But the stand was a success. Eventually Arce saved enough money to buy a car, which was “amazing but also terrifying.”
“Every time I got behind the wheel of a car I was breaking the law,” Arce said. “I didn’t have a driver’s license and so making that 70 mile commute every weekend, was really incredibly terrifying.”
Arce continued to get good grades at UT, with one rule guiding her the entire time: think of only tomorrow.
“Every time I let myself think about the future, I almost had a panic attack,” Arce said. “I couldn’t let myself dream, because those dreams were just not attainable.”
Arce had been hoping that the DREAM Act would pass, granting her legal residency and providing her a path to citizenship. But years came and went with no changes.
When Arce lost her small funnel cake business due to city development, she had to make a choice. She bought fake documents.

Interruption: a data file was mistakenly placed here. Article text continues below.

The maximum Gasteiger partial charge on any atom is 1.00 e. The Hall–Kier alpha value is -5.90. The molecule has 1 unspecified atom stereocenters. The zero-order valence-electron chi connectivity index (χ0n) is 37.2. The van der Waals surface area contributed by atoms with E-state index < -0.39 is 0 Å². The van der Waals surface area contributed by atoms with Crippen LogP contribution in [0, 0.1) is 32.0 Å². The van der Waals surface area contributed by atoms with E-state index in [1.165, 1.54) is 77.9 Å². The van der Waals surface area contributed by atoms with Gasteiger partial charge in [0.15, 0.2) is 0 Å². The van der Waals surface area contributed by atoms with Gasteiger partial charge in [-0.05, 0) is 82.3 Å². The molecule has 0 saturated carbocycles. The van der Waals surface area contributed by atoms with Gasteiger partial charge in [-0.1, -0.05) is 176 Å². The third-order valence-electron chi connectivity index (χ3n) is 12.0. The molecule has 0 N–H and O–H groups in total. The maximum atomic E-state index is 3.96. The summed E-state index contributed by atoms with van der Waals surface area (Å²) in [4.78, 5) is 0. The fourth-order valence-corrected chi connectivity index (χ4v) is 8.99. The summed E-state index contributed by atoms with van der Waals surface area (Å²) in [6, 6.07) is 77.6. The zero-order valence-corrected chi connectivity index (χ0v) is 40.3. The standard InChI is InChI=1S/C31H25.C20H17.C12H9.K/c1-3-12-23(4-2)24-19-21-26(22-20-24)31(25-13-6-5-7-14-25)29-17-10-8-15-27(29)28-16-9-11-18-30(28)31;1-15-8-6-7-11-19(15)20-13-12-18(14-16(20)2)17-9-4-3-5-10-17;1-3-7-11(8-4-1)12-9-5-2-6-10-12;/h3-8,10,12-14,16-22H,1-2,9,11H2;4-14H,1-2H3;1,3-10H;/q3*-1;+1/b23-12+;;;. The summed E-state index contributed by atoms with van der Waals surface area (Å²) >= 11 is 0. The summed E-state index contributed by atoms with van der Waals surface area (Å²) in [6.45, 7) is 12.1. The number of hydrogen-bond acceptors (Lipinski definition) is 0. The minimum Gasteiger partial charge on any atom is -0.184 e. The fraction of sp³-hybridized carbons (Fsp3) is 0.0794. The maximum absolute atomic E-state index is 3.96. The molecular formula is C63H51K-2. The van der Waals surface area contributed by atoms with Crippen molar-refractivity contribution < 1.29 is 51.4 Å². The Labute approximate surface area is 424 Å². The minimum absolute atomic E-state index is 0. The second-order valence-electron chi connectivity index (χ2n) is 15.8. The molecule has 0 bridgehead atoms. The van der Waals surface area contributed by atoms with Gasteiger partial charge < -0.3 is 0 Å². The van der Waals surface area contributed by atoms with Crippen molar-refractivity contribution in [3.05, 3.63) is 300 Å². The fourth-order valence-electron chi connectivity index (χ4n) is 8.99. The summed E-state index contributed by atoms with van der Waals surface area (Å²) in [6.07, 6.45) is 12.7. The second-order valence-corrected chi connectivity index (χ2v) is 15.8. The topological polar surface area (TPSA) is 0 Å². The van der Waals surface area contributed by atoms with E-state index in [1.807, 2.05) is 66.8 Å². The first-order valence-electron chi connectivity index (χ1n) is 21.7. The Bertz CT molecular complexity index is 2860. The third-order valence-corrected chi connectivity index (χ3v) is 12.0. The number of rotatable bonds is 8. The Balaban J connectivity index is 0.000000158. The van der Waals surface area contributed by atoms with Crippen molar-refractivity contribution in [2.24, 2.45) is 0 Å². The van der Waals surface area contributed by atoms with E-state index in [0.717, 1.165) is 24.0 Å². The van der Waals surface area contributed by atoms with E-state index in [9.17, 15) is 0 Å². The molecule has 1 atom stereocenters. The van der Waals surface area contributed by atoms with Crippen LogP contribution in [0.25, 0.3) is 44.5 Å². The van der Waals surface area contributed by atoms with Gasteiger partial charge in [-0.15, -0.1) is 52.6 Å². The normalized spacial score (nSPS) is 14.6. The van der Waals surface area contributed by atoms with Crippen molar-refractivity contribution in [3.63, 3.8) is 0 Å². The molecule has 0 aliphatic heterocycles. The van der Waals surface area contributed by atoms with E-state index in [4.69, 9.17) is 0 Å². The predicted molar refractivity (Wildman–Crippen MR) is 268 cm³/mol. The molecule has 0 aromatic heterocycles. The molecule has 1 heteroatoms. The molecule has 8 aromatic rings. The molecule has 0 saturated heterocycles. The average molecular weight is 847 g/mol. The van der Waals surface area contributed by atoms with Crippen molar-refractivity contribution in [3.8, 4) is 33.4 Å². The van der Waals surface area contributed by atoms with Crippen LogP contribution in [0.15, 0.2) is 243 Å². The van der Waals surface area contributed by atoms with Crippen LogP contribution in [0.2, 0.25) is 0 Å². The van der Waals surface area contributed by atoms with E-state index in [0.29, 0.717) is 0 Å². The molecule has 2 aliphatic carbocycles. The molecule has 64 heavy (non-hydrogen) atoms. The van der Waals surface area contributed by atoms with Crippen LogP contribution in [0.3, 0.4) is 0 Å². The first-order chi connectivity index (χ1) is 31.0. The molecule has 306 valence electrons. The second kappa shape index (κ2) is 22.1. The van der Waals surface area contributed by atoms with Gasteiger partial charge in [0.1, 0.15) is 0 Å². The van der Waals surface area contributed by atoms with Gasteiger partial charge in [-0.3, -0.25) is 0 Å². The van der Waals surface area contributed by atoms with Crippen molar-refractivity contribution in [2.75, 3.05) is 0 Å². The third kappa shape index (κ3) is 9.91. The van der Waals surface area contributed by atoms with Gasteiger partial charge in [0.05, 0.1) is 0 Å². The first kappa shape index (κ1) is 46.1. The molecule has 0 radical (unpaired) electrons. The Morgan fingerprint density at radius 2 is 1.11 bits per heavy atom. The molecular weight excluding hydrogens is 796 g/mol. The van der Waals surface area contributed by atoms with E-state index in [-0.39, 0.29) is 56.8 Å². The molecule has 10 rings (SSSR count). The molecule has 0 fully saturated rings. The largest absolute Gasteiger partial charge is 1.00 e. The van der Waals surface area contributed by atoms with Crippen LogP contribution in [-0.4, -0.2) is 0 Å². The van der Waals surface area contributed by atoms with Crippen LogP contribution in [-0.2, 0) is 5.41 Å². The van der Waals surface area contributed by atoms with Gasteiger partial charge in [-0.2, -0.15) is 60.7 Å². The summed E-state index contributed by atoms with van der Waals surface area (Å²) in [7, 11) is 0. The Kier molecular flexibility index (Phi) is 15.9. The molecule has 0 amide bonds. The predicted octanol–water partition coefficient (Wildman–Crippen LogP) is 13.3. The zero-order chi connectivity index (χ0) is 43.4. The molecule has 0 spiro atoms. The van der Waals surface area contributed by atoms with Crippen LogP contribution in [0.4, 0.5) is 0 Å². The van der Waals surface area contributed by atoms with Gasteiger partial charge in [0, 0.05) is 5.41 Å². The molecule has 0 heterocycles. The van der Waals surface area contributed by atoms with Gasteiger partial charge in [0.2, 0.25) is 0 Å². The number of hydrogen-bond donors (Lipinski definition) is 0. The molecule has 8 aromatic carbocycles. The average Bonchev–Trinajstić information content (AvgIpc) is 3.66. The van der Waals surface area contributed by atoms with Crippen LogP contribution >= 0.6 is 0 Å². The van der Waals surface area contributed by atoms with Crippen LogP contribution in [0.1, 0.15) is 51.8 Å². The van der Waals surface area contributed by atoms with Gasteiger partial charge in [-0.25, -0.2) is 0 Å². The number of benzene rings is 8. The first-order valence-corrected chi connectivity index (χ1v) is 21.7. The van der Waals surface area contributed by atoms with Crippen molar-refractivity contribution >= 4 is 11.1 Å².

“It’s not something that I advocate for. And it is something that for a very long time was a source of shame. But it is something I had to do.”
As Arce grew closer to graduating, the DREAM Act still had not passed. Then Arce got a once-in-a-lifetime job offer.
“If you’re a finance major and you want to work in investment banking, you probably want to go work at Goldman Sachs.”
She took it. She was terrified.
“I really didn’t know if these documents were going to work. I didn’t know if I was going to pass a background check when I had to get fingerprinted by the FTC (Federal Trade Commission) and FINRA (Financial Industry Regulatory Authority) to get my trading licenses. I really imagined myself getting handcuffed and taken off the trading floor.”
But that never happened. Arce rose up the corporate ladder, eventually earning her citizenship in 2014.